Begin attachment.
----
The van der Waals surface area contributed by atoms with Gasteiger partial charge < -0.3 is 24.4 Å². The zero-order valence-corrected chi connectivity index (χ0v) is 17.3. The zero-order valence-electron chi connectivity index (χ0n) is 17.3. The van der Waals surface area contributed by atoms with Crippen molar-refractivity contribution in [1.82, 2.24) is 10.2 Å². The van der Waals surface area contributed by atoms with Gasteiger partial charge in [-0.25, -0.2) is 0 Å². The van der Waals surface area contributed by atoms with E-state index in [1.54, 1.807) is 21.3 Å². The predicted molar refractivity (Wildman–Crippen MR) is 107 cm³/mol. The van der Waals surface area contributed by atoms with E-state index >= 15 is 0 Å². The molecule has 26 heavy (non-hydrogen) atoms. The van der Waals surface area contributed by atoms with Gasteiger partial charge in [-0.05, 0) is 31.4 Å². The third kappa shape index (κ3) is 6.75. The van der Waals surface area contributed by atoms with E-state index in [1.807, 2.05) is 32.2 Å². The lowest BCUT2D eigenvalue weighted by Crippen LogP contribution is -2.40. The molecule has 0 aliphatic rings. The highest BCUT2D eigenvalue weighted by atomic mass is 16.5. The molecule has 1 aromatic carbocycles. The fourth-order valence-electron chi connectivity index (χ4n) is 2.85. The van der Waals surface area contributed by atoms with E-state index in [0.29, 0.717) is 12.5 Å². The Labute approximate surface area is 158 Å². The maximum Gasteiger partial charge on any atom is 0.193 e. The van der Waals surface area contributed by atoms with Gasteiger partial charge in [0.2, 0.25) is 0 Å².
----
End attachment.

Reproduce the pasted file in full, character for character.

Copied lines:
The van der Waals surface area contributed by atoms with Gasteiger partial charge < -0.3 is 24.4 Å². The zero-order valence-corrected chi connectivity index (χ0v) is 17.3. The zero-order valence-electron chi connectivity index (χ0n) is 17.3. The van der Waals surface area contributed by atoms with Crippen molar-refractivity contribution in [1.82, 2.24) is 10.2 Å². The van der Waals surface area contributed by atoms with Gasteiger partial charge in [-0.25, -0.2) is 0 Å². The van der Waals surface area contributed by atoms with E-state index in [1.54, 1.807) is 21.3 Å². The predicted molar refractivity (Wildman–Crippen MR) is 107 cm³/mol. The van der Waals surface area contributed by atoms with E-state index >= 15 is 0 Å². The molecule has 26 heavy (non-hydrogen) atoms. The van der Waals surface area contributed by atoms with Gasteiger partial charge in [-0.05, 0) is 31.4 Å². The third kappa shape index (κ3) is 6.75. The van der Waals surface area contributed by atoms with E-state index in [1.807, 2.05) is 32.2 Å². The lowest BCUT2D eigenvalue weighted by Crippen LogP contribution is -2.40. The molecule has 0 aliphatic rings. The highest BCUT2D eigenvalue weighted by atomic mass is 16.5. The molecule has 1 aromatic carbocycles. The fourth-order valence-electron chi connectivity index (χ4n) is 2.85. The van der Waals surface area contributed by atoms with E-state index in [0.29, 0.717) is 12.5 Å². The Labute approximate surface area is 158 Å². The maximum Gasteiger partial charge on any atom is 0.193 e. The van der Waals surface area contributed by atoms with Gasteiger partial charge in [0.2, 0.25) is 0 Å².